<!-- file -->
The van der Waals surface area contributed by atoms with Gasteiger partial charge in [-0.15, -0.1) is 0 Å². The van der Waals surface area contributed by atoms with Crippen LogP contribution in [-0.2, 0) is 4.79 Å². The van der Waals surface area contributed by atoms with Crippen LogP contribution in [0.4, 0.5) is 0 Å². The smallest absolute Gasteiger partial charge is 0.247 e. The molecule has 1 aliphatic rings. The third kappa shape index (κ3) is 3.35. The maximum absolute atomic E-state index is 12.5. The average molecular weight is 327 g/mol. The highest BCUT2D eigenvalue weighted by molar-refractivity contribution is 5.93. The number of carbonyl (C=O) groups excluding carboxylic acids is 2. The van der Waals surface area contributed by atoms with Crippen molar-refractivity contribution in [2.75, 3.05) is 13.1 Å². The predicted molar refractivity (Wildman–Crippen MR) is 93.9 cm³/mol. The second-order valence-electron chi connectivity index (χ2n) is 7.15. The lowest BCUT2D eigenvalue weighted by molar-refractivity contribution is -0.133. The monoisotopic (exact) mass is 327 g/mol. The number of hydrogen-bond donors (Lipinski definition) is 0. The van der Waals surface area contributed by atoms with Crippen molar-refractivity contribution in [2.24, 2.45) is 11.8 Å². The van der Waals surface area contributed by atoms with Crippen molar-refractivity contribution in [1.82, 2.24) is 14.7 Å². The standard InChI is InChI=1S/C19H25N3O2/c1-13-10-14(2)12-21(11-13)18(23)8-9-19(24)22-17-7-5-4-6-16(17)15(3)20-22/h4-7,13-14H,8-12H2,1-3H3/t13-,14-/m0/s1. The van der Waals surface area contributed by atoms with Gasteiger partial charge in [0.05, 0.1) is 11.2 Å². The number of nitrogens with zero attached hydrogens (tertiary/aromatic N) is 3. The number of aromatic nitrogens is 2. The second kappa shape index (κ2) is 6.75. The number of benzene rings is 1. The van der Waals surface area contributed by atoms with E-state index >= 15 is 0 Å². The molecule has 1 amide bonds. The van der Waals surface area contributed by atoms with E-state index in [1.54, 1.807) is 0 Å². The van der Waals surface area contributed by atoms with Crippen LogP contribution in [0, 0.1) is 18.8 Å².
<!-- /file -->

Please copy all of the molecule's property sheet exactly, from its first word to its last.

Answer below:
The van der Waals surface area contributed by atoms with Gasteiger partial charge in [-0.15, -0.1) is 0 Å². The van der Waals surface area contributed by atoms with Crippen LogP contribution in [-0.2, 0) is 4.79 Å². The van der Waals surface area contributed by atoms with Crippen LogP contribution in [0.4, 0.5) is 0 Å². The smallest absolute Gasteiger partial charge is 0.247 e. The molecule has 1 aliphatic rings. The third kappa shape index (κ3) is 3.35. The maximum absolute atomic E-state index is 12.5. The average molecular weight is 327 g/mol. The highest BCUT2D eigenvalue weighted by molar-refractivity contribution is 5.93. The number of carbonyl (C=O) groups excluding carboxylic acids is 2. The van der Waals surface area contributed by atoms with Crippen molar-refractivity contribution in [2.75, 3.05) is 13.1 Å². The predicted molar refractivity (Wildman–Crippen MR) is 93.9 cm³/mol. The second-order valence-electron chi connectivity index (χ2n) is 7.15. The lowest BCUT2D eigenvalue weighted by molar-refractivity contribution is -0.133. The monoisotopic (exact) mass is 327 g/mol. The number of hydrogen-bond donors (Lipinski definition) is 0. The van der Waals surface area contributed by atoms with Crippen molar-refractivity contribution in [2.24, 2.45) is 11.8 Å². The van der Waals surface area contributed by atoms with Crippen molar-refractivity contribution in [1.82, 2.24) is 14.7 Å². The standard InChI is InChI=1S/C19H25N3O2/c1-13-10-14(2)12-21(11-13)18(23)8-9-19(24)22-17-7-5-4-6-16(17)15(3)20-22/h4-7,13-14H,8-12H2,1-3H3/t13-,14-/m0/s1. The van der Waals surface area contributed by atoms with Gasteiger partial charge in [0.05, 0.1) is 11.2 Å². The number of nitrogens with zero attached hydrogens (tertiary/aromatic N) is 3. The number of aromatic nitrogens is 2. The second kappa shape index (κ2) is 6.75. The number of benzene rings is 1. The van der Waals surface area contributed by atoms with E-state index >= 15 is 0 Å². The molecule has 1 amide bonds. The van der Waals surface area contributed by atoms with E-state index in [1.54, 1.807) is 0 Å². The van der Waals surface area contributed by atoms with Crippen LogP contribution in [0, 0.1) is 18.8 Å².